Articles

Collection Folio No. 1 — what is the first Folio book?

In Facty facts, French, Language-matters, Miraculous discoveries, Random fun stuff, Uncategorized on Thursday 7th May, 2009 by Guy

This one really had me stumped, and I’m surprised at how hard it was to solve.

One of France’s largest publishers, Gallimard, releases many books under the “Folio” imprint. For me, these books are the quintessence of French book publishing. They invariably have a white background, a simple cover, and a very serious, classic text inside. They look like this.

On the spine there is a number, which I suppose represents how many books have previously been published under the Folio imprint, but I couldn’t confirm this. They are up to four digits now… They are truly ubiquitous in any French bookshop.

An obvious question arises if one is as easily distracted by pointless questions as I am: which book has the number 1 on its spine? Purely by chance (helped no doubt by its fame), I found that Albert Camus’ “L’étranger” is number 2. It couldn’t be much harder to find its predecessor, surely? A quick google search or three should suffice…

But of course it wasn’t sufficient, otherwise I wouldn’t have written about it. [Oh, selection and publication bias, how I adore thee!] Incredibly, I could not find a simple list of all the Folio books every published along with their associated number. Yes, of course the Folio collection has its own site. But it didn’t burp up the simple list I required.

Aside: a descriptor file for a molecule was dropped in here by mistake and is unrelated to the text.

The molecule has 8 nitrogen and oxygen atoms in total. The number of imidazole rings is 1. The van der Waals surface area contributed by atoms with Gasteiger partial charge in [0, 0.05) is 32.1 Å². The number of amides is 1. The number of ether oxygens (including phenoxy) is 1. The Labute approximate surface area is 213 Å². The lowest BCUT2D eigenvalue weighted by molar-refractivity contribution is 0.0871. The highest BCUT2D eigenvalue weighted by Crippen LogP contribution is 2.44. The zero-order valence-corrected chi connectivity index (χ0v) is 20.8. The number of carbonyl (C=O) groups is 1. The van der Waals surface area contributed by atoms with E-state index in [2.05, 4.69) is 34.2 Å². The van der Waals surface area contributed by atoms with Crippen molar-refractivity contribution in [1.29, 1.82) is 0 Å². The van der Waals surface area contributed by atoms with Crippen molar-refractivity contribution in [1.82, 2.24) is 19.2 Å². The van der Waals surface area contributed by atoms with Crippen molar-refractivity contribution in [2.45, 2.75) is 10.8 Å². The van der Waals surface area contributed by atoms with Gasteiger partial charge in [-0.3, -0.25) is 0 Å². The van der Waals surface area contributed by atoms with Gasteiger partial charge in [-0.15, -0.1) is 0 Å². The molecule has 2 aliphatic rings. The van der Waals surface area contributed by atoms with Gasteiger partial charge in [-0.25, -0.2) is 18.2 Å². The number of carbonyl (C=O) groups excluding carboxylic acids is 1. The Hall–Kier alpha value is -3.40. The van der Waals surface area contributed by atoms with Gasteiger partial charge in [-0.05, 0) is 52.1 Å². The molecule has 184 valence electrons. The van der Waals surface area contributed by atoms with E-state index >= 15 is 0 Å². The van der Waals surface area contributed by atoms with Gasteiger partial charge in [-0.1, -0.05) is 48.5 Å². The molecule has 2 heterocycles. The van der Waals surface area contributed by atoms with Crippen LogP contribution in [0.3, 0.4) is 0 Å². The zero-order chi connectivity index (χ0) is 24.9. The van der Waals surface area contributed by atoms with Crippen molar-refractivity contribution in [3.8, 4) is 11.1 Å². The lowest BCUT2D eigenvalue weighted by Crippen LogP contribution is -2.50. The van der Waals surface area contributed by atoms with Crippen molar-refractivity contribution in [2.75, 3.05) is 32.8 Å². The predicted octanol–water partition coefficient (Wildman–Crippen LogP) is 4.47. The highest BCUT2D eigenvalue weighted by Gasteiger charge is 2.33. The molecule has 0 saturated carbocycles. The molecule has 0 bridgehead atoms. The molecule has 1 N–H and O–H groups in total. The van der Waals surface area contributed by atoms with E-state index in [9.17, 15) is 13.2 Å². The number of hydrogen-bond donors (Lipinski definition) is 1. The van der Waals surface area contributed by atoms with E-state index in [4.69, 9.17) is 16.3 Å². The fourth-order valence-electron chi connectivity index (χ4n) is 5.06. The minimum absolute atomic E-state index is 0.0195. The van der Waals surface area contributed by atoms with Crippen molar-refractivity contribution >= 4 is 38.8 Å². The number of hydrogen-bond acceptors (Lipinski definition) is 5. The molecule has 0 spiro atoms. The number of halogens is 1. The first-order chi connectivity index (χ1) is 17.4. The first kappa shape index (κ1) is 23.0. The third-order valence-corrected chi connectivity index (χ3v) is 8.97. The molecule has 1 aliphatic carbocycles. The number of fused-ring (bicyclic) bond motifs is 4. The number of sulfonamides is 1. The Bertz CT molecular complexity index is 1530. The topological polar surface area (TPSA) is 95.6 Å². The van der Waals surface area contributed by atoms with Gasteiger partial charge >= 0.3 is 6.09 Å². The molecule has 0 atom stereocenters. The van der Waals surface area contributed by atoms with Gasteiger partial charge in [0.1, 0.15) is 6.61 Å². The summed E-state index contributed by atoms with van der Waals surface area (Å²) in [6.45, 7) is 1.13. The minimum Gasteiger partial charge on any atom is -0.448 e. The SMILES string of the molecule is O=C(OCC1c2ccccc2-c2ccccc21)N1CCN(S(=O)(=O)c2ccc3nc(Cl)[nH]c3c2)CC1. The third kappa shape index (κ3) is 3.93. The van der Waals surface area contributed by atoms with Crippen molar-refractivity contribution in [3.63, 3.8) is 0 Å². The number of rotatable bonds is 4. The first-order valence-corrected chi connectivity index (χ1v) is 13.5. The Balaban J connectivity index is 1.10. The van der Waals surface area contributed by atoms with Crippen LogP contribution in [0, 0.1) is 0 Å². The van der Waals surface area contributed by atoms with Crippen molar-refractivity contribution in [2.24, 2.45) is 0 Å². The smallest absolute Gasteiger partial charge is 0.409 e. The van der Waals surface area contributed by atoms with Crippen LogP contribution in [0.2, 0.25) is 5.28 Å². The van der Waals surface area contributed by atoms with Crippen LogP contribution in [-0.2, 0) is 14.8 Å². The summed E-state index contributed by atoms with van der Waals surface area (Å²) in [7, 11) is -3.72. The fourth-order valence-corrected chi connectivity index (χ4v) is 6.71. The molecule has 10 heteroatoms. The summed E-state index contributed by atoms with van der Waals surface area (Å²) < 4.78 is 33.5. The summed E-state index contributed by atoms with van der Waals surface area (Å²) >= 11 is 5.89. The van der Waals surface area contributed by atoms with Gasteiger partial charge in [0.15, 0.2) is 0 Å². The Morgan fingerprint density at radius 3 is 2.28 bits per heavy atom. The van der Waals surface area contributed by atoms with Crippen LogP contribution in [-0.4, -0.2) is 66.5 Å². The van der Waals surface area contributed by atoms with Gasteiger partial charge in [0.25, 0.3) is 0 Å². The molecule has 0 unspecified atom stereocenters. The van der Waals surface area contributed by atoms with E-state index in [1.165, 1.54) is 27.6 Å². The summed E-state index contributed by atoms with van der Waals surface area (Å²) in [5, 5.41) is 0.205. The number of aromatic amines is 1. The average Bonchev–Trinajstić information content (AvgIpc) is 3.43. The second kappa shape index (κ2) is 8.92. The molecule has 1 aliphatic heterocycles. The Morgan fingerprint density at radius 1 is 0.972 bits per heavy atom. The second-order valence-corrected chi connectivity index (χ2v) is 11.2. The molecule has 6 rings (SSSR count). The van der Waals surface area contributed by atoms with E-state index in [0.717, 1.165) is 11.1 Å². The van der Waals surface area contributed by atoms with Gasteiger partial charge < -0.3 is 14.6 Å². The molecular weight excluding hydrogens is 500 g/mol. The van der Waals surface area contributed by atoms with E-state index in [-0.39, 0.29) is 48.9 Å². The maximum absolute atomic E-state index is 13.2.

Anywho, after much speculative clicking, I managed to order all Folio books in order of publication date. And thus it was that I found that the “first ever” Folio book — albeit published on the same day as “L’étranger”, on the 7th of January 1972 — is…

André Malraux’s

“La condition humaine”

Never heard of it either, but it looks serious and classic.

Now I can sleep safely.

Advertisements

Leave a Reply

Fill in your details below or click an icon to log in:

WordPress.com Logo

You are commenting using your WordPress.com account. Log Out / Change )

Twitter picture

You are commenting using your Twitter account. Log Out / Change )

Facebook photo

You are commenting using your Facebook account. Log Out / Change )

Google+ photo

You are commenting using your Google+ account. Log Out / Change )

Connecting to %s

%d bloggers like this: